Hartford, Connecticut, April 18, 2019 – Trinity College Professor of Engineering John D. Mertens will be recognized as the 2019 STEM Achievement Award Individual Honoree at the Connecticut Science Center’s April 23 awards breakfast. The science center’s annual STEM Achievement Awards recognize individuals and organizations for their outstanding contributions in STEM (science, technology, engineering, and math) and STEM education.
Along with Mertens, two other honorees will be recognized at the Connecticut Science Center: the STEM Achievement Award Organization Honoree, Aetna Health Professions Partnership Initiative at UConn Health, and the Petit Family Foundation Women in Science Leadership Award Honoree, Kristen Govoni, associate professor of animal science at the University of Connecticut. Ticket information is available on the science center’s website here.
“All those honored this year truly exemplify the science center’s mission of lifelong learning and advancing STEM education,” said the Connecticut Science Center’s President and CEO Matt Fleury. “This is an opportunity not only for us but for the entire community to recognize those exemplar individuals and organizations making a difference.”
A Trinity College faculty member since 1990, Mertens came to Trinity following the completion of his Ph.D. in mechanical engineering at Stanford University. He teaches a wide variety of mechanical engineering courses and conducts experimental and computational research in the areas of combustion and air pollution, using optical diagnostics and shock tubes. Mertens also teaches courses related to public policy and environmental science. He has worked with Engineers Without Borders, leading a team of Trinity engineering students to build a sanitation system for a preschool in Tanzania.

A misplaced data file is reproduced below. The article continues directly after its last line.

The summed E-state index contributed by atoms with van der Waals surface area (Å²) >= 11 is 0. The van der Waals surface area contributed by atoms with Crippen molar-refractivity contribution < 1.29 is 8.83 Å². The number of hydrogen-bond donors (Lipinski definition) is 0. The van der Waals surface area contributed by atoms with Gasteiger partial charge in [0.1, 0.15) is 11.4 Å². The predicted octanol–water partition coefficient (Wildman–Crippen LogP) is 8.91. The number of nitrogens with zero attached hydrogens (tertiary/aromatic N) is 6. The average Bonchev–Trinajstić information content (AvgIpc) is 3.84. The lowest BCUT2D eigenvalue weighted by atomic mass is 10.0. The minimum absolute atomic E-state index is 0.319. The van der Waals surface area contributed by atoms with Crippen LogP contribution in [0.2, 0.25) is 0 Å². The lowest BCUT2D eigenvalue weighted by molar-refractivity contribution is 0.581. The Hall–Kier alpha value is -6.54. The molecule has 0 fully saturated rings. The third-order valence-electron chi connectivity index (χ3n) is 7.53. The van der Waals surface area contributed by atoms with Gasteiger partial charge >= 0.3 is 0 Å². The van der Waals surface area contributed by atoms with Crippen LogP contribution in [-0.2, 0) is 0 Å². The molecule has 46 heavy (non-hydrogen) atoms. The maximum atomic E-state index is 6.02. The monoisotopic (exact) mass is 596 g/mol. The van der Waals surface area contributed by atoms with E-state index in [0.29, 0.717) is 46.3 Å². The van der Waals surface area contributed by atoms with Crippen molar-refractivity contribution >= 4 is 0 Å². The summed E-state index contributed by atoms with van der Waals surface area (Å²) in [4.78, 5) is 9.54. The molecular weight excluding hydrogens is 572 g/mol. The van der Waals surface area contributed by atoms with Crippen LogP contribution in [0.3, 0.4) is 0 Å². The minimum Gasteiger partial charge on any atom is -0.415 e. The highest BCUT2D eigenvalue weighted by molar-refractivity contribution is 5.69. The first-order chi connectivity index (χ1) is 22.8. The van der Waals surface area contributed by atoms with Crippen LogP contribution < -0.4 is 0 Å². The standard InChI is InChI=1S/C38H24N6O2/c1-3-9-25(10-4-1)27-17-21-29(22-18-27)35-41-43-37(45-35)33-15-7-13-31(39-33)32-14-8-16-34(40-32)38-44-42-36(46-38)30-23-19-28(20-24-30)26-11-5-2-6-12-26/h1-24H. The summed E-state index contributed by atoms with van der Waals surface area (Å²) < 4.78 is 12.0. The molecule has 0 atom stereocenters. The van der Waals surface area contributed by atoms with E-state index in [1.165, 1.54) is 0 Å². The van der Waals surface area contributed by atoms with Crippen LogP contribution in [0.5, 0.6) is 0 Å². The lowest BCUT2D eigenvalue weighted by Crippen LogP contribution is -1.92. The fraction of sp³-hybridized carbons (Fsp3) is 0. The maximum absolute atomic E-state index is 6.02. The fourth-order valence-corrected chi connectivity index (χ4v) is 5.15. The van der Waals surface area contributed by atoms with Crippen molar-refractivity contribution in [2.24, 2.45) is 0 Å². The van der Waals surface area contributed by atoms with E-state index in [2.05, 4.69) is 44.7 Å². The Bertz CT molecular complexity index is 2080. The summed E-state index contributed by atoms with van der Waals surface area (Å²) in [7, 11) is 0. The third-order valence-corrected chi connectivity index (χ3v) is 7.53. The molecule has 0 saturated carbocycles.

Mertens has developed and contributed to a number of school-year and summer STEM programs for Hartford Public Schools—often enlisting Trinity College students as interns, mentors, and volunteers—to help instruct and encourage Hartford students and teachers in their exploration of STEM fields, engineering, and problem-solving.
He guided Trinity undergraduate engineering students participating in a “Teach the Teachers” professional development opportunity and an after-school robotics program for middle school students, made possible through Trinity’s involvement in CTNext, a state-funded program to boost economic growth and innovation. At Hartford’s Asian Studies Academy at Bellizzi, he co-mentored a group of Trinity computer science and engineering students who led a “Girls Can Do It!” program designed to inspire members of a local Girl Scouts troop to learn about computer science and engineering. Also at Bellizzi, he developed and led a college student mentoring program for middle school students, funded by the Henkel Corporation.
Mertens is faculty director of the robotics program at Trinity College Dream Camp, a summer and after-school educational program for Hartford students held on Trinity’s campus. He also is administrator of the annual Trinity College International Fire Fighting Home Robot Contest. Now in its 26th year, the competition welcomes teams from around the world to Trinity and showcases the engineering talents of robot enthusiasts and engineers of all ages. In the 2019 contest, April 13 and 14, 57 teams participated, traveling to Hartford from around the United States as well as from Brazil, Canada, China, Ethiopia, Indonesia, and Israel.